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Idiocy Imbecility Cretinism

Chloral Hydrate


Treatment Of Poisoning



Antipyrine Antifebrin Phenacetin And Aniline

Action Of Poisons; Classification Of Poisons

Incised Wounds And Those Accompanied By Solution Of Continuity

Death By Suffocation

Feigned Diseases

Malingering in its various forms is by no means uncommon, and by many is
regarded as a disease in itself. It is necessary, however, to
distinguish between those cases in which it is feigned for some definite
purpose--for example, to escape punishment or avoid public service--and
those in which there is adequate motive, and the patient shams simply
with the view of exciting sympathy, or from the mere delight of giving
trouble. It is not uncommon for individuals summoned on a jury, or to
give evidence in the law courts, to apply to their doctor for a
certificate, assigning as a cause of exemption neuralgia, or some
similar complaint unattended with objective symptoms. In such cases it
is well to remind the patient that in most courts such certificates are
received with suspicion, and are often rejected, and that the personal
attendance of the medical man is required to endorse his certificate on

Malingering has become much more common since the National Health
Insurance Act has been passed. The possibility of obtaining a fair sum
each week without the necessity of working for it induces many persons
either to feign disease or to make recovery from actual disease or
accident much more tedious than it ought really to be.

The feasibility of successfully malingering is greatly enhanced by the
possession of some chronic organic disease. An old mitral regurgitant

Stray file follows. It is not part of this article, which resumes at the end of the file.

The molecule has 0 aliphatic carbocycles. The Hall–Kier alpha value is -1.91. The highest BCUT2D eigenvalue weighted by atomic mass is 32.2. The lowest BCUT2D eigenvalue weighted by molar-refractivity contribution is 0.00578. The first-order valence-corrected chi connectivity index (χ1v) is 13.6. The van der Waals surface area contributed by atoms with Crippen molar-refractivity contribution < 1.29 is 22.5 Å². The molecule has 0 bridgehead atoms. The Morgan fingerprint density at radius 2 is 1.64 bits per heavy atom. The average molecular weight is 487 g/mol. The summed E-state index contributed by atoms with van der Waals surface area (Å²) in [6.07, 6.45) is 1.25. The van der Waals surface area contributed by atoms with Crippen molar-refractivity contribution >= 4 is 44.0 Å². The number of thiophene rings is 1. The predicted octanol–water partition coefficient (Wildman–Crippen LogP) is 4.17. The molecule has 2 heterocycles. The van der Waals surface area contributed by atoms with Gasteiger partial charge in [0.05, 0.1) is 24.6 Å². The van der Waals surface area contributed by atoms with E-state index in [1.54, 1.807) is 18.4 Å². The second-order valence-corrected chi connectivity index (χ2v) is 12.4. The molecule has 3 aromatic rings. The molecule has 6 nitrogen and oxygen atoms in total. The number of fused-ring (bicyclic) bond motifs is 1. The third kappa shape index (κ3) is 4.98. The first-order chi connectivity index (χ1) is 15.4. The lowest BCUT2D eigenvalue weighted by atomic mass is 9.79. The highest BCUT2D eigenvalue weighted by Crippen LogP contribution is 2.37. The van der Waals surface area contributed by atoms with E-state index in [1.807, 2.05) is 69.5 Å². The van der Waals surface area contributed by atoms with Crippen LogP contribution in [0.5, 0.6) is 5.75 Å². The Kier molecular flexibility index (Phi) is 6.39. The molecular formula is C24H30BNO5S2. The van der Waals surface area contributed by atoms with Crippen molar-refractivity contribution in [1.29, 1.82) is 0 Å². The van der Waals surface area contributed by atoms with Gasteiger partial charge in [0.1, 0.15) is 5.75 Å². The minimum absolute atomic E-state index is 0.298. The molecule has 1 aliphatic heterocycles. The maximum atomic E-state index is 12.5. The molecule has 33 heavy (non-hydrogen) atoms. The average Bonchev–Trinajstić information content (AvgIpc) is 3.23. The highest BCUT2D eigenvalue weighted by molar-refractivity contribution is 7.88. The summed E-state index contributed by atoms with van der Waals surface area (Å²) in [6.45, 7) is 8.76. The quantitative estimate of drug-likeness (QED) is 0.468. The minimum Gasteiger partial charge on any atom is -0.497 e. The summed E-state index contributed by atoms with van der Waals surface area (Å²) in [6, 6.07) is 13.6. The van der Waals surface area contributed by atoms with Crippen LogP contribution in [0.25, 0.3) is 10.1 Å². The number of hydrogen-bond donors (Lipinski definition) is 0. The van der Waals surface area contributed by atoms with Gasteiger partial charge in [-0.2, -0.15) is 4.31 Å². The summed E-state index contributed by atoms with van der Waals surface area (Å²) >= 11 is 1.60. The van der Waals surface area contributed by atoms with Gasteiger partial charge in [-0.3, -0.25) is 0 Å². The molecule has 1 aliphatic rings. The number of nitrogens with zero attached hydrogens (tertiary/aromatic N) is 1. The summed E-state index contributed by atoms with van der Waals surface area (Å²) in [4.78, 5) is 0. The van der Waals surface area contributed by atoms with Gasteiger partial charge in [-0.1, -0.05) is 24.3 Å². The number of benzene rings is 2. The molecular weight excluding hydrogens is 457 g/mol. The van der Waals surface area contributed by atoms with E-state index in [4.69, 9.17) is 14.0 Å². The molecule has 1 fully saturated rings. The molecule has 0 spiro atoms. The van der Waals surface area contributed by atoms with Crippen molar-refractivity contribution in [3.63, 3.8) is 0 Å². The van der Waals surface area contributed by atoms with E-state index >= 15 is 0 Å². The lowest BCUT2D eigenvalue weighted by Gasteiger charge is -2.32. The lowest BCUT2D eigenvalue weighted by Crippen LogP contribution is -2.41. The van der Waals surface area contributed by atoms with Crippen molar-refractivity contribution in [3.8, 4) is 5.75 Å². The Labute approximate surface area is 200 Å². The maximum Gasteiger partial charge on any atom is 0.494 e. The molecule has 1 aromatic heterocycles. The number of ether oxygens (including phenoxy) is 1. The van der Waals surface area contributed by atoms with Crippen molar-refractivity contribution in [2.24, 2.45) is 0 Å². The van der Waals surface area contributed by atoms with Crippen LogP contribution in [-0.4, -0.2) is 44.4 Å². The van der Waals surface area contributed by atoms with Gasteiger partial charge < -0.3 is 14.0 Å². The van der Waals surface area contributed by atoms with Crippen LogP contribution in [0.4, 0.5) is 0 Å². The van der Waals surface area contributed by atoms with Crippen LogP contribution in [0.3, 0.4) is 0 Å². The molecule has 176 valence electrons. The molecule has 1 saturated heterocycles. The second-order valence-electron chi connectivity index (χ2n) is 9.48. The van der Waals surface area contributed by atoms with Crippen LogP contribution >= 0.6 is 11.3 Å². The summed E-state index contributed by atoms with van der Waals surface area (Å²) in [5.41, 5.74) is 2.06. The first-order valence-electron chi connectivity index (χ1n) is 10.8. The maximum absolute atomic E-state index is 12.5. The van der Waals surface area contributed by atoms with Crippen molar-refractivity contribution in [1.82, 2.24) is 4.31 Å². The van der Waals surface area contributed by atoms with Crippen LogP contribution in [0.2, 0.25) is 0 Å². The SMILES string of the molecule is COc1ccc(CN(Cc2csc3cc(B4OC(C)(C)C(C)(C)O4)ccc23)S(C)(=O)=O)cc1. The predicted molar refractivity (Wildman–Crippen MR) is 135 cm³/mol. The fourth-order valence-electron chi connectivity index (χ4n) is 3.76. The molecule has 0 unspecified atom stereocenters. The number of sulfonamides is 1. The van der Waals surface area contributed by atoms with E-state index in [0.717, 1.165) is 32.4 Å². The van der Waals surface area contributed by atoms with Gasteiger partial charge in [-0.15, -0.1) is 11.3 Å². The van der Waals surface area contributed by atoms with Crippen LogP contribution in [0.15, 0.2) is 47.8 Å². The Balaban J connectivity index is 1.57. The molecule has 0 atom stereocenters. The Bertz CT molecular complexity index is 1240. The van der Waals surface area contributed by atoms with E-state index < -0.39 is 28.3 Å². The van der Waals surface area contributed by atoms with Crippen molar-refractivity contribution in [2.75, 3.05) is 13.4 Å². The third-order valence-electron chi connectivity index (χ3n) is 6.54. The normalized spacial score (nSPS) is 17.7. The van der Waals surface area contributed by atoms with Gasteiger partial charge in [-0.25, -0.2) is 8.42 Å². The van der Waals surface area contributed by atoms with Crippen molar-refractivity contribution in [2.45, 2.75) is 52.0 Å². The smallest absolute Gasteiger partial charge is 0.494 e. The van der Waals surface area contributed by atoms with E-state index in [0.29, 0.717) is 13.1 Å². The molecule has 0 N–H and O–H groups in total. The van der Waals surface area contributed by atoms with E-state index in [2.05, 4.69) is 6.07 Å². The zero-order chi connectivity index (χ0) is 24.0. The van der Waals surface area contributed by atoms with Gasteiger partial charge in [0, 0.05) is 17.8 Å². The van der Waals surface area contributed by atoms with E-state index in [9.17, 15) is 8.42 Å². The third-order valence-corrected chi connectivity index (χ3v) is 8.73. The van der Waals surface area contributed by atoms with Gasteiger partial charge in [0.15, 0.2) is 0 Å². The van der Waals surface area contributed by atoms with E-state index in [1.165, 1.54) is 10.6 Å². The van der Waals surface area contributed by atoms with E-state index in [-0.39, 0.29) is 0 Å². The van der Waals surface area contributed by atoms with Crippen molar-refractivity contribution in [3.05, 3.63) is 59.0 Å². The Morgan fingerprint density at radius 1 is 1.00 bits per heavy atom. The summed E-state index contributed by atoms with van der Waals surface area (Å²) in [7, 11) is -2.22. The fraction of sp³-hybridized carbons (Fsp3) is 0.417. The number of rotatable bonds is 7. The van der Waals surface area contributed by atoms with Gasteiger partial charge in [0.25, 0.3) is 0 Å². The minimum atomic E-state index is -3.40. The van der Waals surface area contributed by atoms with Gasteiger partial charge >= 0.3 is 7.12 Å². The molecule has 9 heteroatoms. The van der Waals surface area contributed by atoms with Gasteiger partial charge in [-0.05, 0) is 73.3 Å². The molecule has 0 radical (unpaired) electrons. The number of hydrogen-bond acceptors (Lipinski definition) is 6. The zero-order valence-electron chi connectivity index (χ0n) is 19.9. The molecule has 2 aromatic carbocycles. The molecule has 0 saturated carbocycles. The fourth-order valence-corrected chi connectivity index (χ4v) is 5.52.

murmur is useful for this purpose.

It is not flattering to one's vanity to overlook a case of malingering,
but should this occur little harm is done. It is a much more serious
matter to accuse a person of malingering when in reality he may be
suffering from an organic disease.

Here are some of the diseases which are most frequently feigned:

=Nervous Diseases=, as headache, vertigo, paralysis of limbs, vomiting,
sciatica, or incontinence or suppression of urine, spitting of blood;
others, again, simulate hysteria, epilepsy, or insanity.

On the other hand, the malingerer may actually produce injuries on his
person either to excite commiseration or to escape from work. Thus, the
beggar produces ulcers on his legs by binding a penny-piece tightly on
for some days; the hospital patient, in order to escape discharge,
produces factitious skin diseases by the application of irritants or

It is much more difficult to decide whether certain symptoms are due to
a real disease which is present, or whether they are merely
exaggerations of slight symptoms or simulations of past ones. The miner,
after an injury to his back, recovers very slowly, if at all. He is
suffering from 'traumatic neurasthenia'--a condition only too often
simulated, and a disease very difficult to diagnose accurately. The
miner takes advantage of our ignorance, and continues to draw his
compensation. A workman during his work receives a fracture; instead of
being able to resume work in six weeks, he asserts that the pain and
stiffness prevent him, and this disability may persist for months. Such
cases as these frequently come before the courts when the employer has
discontinued to pay the weekly compensation for the injury. Medical men
are called to give evidence for or against the injured workman.